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Bootstrapping Puppet in Ruby code has nasty scope cycles...
|Assignee:||Chris Price||% Done:|
|Affected Puppet version:||Branch:||https://github.com/puppetlabs/puppet/pull/571|
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So, in debugging an issue using code during early startup of Puppet, I found out that we have some very strange run-scope dependencies in bootstrapping.
Specifically, we depend on runtime code in
Puppet::Application executing before we can safely execute load time code in
This manifests as strange defaults in the configuration, because the run mode is configured in P::A during that run-scope code, but the defaults load in puppet earlier than that.
This also makes it difficult to just
require 'puppet' and have things actually work. Coupled with a desire to be able to change run mode on the fly, and a longer term need for things that Faces abstract over to act as if in a run mode without the current hard-coded dependency, we kind of need to get this resolved.
#2 Updated by Anonymous almost 5 years ago
Can you be a bit more specific about what’s happening that’s a problem?
I can, indeed.
What’s the code in CommandLine and Application that has to run before core is loaded? Is this a fundamental flaw, or a happenstance of implementation?
This is happenstance; I can’t see any compelling reason we must behave the way we currently do, although my gut feeling is that it will be complicated to get to different behaviour. (Also, perhaps a little of this is always unavoidable; something, somewhere will have to bootstrap at some time.)
Further, I think that a lot of this complexity accreted over time. It probably started quite reasonably, years back, and as we added more capabilities, merged to the single binary, and modified our bootstrap process we ended up in this position. It has all the hallmarks of code flow that should have been cleaned up along the way and, for various good reasons like time pressure, just wasn’t.
I can’t give you an assurance that I have a perfect understanding of all the code. Parts of this are a black box, where I understood just enough to know what behaviour was occurring at a very high level, without understanding the ramifications fully. I do know enough to explain the obvious tip of the potential iceberg here. (…or, it could be this shallow. I /think/ it is, but I can’t be sure without a lot more time.)
So, the core problem is that when you
require 'puppet' you
implicitly run the code in
puppet/defaults.rb in the context of
the top level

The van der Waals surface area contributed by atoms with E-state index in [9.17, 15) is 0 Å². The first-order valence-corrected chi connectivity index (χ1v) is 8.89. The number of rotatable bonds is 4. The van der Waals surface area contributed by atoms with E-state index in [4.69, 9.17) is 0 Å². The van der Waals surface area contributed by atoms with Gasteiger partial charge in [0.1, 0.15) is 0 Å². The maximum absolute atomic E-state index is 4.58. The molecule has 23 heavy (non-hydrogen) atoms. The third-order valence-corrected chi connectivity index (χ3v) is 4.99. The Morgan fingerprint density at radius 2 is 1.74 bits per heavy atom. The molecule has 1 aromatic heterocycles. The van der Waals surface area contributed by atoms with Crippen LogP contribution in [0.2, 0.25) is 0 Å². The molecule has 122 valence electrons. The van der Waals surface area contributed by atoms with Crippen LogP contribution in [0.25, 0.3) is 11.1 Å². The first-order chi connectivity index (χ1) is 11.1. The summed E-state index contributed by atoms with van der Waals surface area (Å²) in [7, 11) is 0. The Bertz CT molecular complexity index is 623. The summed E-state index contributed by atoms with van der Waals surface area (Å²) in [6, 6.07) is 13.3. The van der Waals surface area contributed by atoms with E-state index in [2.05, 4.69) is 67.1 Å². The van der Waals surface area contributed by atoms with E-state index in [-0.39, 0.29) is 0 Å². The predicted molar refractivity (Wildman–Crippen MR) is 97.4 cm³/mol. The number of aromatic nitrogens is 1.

Puppet module. That, in turn, has dependencies on the
run_mode and/or does setup for the defaults based on the application
that is running.
Puppet::Util::CommandLine we actually load the
application in the
execute instance method. Loading the
application file causes the desired
run_mode to be declared – this
is done at the time the file is loaded. The next thing that the
execute method does is create an instance of the application class.
Puppet::Application initialize method a small set of things
happen: we require the command line file, store that away, then call
set_run_mode with the
run_mode we stashed away earlier, at load
time. (Here, of course, we are in execution time.)
Then, finally, that method will call
require "puppet" after doing
all the rest of the setup. This, in our bootstrap process, is when we
load the top level class, and so evaluate the defaults: triggered at
“load” time, but with that loading deliberately delayed until a bunch
of “execution” time code has run to configure global state.
I introduced the problem by requiring puppet at the time the command line stuff was loaded, long before the code was executed and the objects instantiated that actually configured the global state of the code. This led to invalid values for various settings, breaking startup in limited ways that showed up in our acceptance tests.
To fix this, we should make sure that it is possible to just execute
require "puppet" as the very first line of whatever loads the puppet
code; that, in turn, implies that any library we write can just
require the top level puppet module if they depend on it.
To get there, I can identify that we need to at least disambiguate the
way we handle building the defaults, and the way they interact with
run_mode. On the plus side, this also means that it should be
possible to change
run_mode at runtime without any risk of things
going wrong. :)
#13 Updated by Anonymous almost 4 years ago
For the watchers of this ticket, as part of the work in 7749, the behavior of Telly is that ~/.puppet.conf is merged with /etc/puppet/puppet.conf. We’ve decided this is undesirable and complicates the problem of loading extension code so we’re going to undo this specific behavior change in Telly.